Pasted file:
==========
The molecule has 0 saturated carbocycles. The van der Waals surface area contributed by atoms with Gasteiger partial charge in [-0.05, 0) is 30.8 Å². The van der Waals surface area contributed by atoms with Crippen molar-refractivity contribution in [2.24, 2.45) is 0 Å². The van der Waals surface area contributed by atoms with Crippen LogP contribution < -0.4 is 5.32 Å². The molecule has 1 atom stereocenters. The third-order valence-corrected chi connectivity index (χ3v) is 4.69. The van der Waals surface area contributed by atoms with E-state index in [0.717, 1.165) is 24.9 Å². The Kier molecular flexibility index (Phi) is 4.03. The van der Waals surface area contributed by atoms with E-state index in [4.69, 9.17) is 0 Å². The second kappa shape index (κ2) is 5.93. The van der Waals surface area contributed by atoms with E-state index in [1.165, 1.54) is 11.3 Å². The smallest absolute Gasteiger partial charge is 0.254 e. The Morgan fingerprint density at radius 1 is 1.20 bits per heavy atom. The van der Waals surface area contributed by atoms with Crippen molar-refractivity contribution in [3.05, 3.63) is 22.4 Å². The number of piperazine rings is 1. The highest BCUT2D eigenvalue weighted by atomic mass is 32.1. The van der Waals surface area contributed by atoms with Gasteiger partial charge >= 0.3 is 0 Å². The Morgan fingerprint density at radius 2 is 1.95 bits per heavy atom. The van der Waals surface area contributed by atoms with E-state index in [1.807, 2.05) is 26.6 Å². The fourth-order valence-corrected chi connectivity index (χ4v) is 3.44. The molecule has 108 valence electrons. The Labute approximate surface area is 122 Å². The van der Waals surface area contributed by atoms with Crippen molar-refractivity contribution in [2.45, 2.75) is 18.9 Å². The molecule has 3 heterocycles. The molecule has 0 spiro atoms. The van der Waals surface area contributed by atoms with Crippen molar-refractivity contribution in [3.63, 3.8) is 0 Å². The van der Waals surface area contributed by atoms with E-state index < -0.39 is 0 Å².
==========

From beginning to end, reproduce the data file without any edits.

The molecule has 0 saturated carbocycles. The van der Waals surface area contributed by atoms with Gasteiger partial charge in [-0.05, 0) is 30.8 Å². The van der Waals surface area contributed by atoms with Crippen molar-refractivity contribution in [2.24, 2.45) is 0 Å². The van der Waals surface area contributed by atoms with Crippen LogP contribution < -0.4 is 5.32 Å². The molecule has 1 atom stereocenters. The third-order valence-corrected chi connectivity index (χ3v) is 4.69. The van der Waals surface area contributed by atoms with E-state index in [0.717, 1.165) is 24.9 Å². The Kier molecular flexibility index (Phi) is 4.03. The van der Waals surface area contributed by atoms with E-state index in [4.69, 9.17) is 0 Å². The second kappa shape index (κ2) is 5.93. The van der Waals surface area contributed by atoms with E-state index in [1.165, 1.54) is 11.3 Å². The smallest absolute Gasteiger partial charge is 0.254 e. The Morgan fingerprint density at radius 1 is 1.20 bits per heavy atom. The van der Waals surface area contributed by atoms with Crippen molar-refractivity contribution in [3.05, 3.63) is 22.4 Å². The number of piperazine rings is 1. The highest BCUT2D eigenvalue weighted by atomic mass is 32.1. The van der Waals surface area contributed by atoms with Gasteiger partial charge >= 0.3 is 0 Å². The Morgan fingerprint density at radius 2 is 1.95 bits per heavy atom. The van der Waals surface area contributed by atoms with E-state index in [1.807, 2.05) is 26.6 Å². The fourth-order valence-corrected chi connectivity index (χ4v) is 3.44. The molecule has 108 valence electrons. The Labute approximate surface area is 122 Å². The van der Waals surface area contributed by atoms with Crippen molar-refractivity contribution in [2.45, 2.75) is 18.9 Å². The molecule has 3 heterocycles. The molecule has 0 spiro atoms. The van der Waals surface area contributed by atoms with Crippen molar-refractivity contribution in [3.63, 3.8) is 0 Å². The van der Waals surface area contributed by atoms with E-state index < -0.39 is 0 Å².